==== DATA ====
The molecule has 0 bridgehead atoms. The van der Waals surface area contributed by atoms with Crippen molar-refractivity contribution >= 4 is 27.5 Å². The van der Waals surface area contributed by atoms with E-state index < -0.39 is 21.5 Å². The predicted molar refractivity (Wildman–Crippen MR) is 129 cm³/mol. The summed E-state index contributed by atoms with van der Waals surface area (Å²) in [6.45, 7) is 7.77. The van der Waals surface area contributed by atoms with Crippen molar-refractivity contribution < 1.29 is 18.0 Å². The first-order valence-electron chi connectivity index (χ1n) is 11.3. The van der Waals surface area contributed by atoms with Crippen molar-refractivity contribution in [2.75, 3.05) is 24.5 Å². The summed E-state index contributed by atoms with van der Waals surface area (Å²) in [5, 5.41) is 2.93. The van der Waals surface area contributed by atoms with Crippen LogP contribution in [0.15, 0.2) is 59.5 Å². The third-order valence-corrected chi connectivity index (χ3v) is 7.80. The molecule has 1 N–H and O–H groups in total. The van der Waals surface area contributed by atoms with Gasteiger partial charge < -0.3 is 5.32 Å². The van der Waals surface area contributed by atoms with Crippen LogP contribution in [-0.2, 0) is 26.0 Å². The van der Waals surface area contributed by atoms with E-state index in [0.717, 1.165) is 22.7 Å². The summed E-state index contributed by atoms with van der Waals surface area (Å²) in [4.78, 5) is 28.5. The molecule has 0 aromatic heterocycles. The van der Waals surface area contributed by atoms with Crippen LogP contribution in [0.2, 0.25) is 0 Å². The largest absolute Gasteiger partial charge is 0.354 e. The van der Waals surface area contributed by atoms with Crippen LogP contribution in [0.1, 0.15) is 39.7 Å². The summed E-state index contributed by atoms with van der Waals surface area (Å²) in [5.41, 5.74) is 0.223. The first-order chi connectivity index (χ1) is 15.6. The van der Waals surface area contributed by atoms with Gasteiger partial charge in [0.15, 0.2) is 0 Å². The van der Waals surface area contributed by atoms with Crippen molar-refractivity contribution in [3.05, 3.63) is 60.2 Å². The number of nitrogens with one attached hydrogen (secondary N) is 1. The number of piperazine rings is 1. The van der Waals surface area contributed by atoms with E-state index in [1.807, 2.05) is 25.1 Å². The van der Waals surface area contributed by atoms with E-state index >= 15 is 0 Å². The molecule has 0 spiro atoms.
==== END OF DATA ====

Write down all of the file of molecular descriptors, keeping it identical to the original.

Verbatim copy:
The molecule has 0 bridgehead atoms. The van der Waals surface area contributed by atoms with Crippen molar-refractivity contribution >= 4 is 27.5 Å². The van der Waals surface area contributed by atoms with E-state index < -0.39 is 21.5 Å². The predicted molar refractivity (Wildman–Crippen MR) is 129 cm³/mol. The summed E-state index contributed by atoms with van der Waals surface area (Å²) in [6.45, 7) is 7.77. The van der Waals surface area contributed by atoms with Crippen molar-refractivity contribution < 1.29 is 18.0 Å². The first-order valence-electron chi connectivity index (χ1n) is 11.3. The van der Waals surface area contributed by atoms with Crippen molar-refractivity contribution in [2.75, 3.05) is 24.5 Å². The summed E-state index contributed by atoms with van der Waals surface area (Å²) in [5, 5.41) is 2.93. The van der Waals surface area contributed by atoms with Crippen LogP contribution in [0.15, 0.2) is 59.5 Å². The third-order valence-corrected chi connectivity index (χ3v) is 7.80. The molecule has 1 N–H and O–H groups in total. The van der Waals surface area contributed by atoms with Gasteiger partial charge < -0.3 is 5.32 Å². The van der Waals surface area contributed by atoms with Crippen LogP contribution in [-0.2, 0) is 26.0 Å². The van der Waals surface area contributed by atoms with E-state index in [0.717, 1.165) is 22.7 Å². The summed E-state index contributed by atoms with van der Waals surface area (Å²) in [4.78, 5) is 28.5. The molecule has 0 aromatic heterocycles. The van der Waals surface area contributed by atoms with Crippen LogP contribution in [0.2, 0.25) is 0 Å². The largest absolute Gasteiger partial charge is 0.354 e. The van der Waals surface area contributed by atoms with Crippen LogP contribution in [0.1, 0.15) is 39.7 Å². The summed E-state index contributed by atoms with van der Waals surface area (Å²) in [5.41, 5.74) is 0.223. The first-order chi connectivity index (χ1) is 15.6. The van der Waals surface area contributed by atoms with Gasteiger partial charge in [0.15, 0.2) is 0 Å². The van der Waals surface area contributed by atoms with Crippen molar-refractivity contribution in [3.05, 3.63) is 60.2 Å². The number of nitrogens with one attached hydrogen (secondary N) is 1. The number of piperazine rings is 1. The van der Waals surface area contributed by atoms with E-state index in [1.807, 2.05) is 25.1 Å². The van der Waals surface area contributed by atoms with E-state index >= 15 is 0 Å². The molecule has 0 spiro atoms.